The biggest predator out there is a company called Author Solutions, which is currently subject to a major class action in the US for deceptive business practices. I’ve been campaigning against the company for a few years now, but this post is a good place to start if you don’t know much about them.
The saddest thing is that Author Solutions is owned by Penguin Random House – which has done nothing to clean up those predatory practices since buying the company for $116m in July 2012. So when I hear publishers talking about re-imagining the industry, placing the author at the center, and treating writers as true partners, I always think to myself: talk is cheap.
Scammers aside, I go into some depth in Let’s Get Digital about what authors should do and not do in terms of marketing (and that goes for the time you spend, as well as money), but you can get the basics of the approach I suggest in this post.
You have a load of success stories in the book and what’s encouraging is that it includes people who are NOT ‘big indie names.’
What are some of the common threads you see between these authors & how can people model their success?
I’m glad you liked that because I was doing something very deliberate with that section. The media tends to focus on the very biggest sellers: Bella Andre, Hugh Howey, HM Ward etc.
But this revolution is far deeper and wider than that. I think the real story is the hundreds and thousands of authors who maybe aren’t selling millions of books, but are making a living off this for the very first time, or paying their mortgage with royalties for the first time, all thanks to self-publishing.
I tried to select a range of authors from different backgrounds and genres, and with different paths to success. You have people like Bob Mayer who had millions of books in print when he was traditionally published, but his experience turned sour and he decided to self-publish and became a huge success (again) – with those very same books that publishers said were finished.
At the other end of the scale you have someone like UK author Mel Comley who never had a traditional deal, decided to self-publish in 2010, and took six months to make her first $100 on Amazon. Today, Mel has sold hundreds of thousands of books and is a New York Times and USA Today bestselling author, and she did that all on her own. I wanted to show there are multiple paths to success and each story is quite different, and I hope the overall effect is inspiring.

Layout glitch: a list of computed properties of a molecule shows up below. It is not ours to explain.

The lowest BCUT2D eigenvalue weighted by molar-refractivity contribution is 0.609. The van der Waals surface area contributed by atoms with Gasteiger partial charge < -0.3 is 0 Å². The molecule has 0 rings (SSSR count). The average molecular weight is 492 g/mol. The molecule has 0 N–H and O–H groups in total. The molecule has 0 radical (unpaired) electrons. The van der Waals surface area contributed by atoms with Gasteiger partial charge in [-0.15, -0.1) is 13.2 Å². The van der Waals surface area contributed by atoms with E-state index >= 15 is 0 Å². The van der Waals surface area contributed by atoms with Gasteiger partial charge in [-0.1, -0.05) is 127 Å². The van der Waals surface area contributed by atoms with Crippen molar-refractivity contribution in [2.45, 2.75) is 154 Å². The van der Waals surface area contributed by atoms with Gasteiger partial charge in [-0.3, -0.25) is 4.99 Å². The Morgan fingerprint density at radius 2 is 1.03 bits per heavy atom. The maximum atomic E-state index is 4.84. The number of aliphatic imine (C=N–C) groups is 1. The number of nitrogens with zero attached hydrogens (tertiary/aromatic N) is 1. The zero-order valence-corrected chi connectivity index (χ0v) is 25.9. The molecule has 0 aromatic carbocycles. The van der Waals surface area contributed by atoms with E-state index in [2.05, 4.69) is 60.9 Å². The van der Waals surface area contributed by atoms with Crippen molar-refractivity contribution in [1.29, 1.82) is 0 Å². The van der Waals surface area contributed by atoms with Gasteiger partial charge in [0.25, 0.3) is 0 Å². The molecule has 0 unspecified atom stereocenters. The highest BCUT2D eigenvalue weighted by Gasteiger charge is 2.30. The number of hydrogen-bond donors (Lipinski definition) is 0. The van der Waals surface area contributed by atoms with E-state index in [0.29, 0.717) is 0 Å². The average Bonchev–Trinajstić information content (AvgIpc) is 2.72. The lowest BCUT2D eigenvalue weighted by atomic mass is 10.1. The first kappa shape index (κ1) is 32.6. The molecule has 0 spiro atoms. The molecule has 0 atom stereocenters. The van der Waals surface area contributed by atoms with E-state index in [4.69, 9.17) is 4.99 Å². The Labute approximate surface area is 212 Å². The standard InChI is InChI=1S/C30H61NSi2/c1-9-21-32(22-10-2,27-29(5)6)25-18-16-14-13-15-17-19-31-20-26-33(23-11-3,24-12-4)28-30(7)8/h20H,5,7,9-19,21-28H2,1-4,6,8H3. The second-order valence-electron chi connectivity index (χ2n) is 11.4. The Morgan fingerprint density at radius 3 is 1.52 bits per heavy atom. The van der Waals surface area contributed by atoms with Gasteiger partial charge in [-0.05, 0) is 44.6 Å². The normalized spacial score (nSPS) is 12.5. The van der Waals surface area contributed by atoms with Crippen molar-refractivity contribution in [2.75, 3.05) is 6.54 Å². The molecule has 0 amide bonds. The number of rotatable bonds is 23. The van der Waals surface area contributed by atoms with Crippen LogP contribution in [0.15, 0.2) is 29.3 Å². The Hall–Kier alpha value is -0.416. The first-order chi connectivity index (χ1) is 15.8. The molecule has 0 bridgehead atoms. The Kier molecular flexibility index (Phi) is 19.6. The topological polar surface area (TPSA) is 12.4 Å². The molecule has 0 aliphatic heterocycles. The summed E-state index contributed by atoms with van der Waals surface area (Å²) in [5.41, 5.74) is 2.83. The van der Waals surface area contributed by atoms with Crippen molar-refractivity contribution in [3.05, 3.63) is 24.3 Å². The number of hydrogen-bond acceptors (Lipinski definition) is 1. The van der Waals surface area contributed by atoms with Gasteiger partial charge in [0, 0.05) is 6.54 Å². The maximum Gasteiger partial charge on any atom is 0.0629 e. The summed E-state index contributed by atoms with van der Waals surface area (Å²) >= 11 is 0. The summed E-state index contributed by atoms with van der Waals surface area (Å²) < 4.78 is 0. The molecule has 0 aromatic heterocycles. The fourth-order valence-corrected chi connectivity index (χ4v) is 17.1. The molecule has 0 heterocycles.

Authors are always looking for magic bullets, but here’s the real secret.
All of these writers decided to pick themselves instead of waiting to be picked.
They were all determined enough to keep at it until they were a success. And they all worked bloody hard at it too. You need a bit of luck, but you need to put yourself in a position to get lucky by honing your craft, putting your work out there, and being smart about how you reach readers. And you need to hang in there and keep at it. Again: there are no shortcuts, but success truly is attainable.
It’s not easy, but it is much more of a possibility than it ever was before. In other words, it’s down to you.
David Gaughran is an Irish author, living in Prague, and he blogs on writing and the publishing business here. You can pick up the updated, expanded version of Let’s Get Digital: How To Self-Publish, And Why You Should from Amazon, Amazon UK, Apple, Barnes & Noble and Kobo for $4.99/£2.99.
To celebrate the launch, he’s also running a sale on the companion book Let’s Get Visible: How To Get Noticed And Sell More Books which you can grab for the reduced price of 99c/79p, also from Amazon, Amazon UK, Apple, Barnes & Noble and Kobo.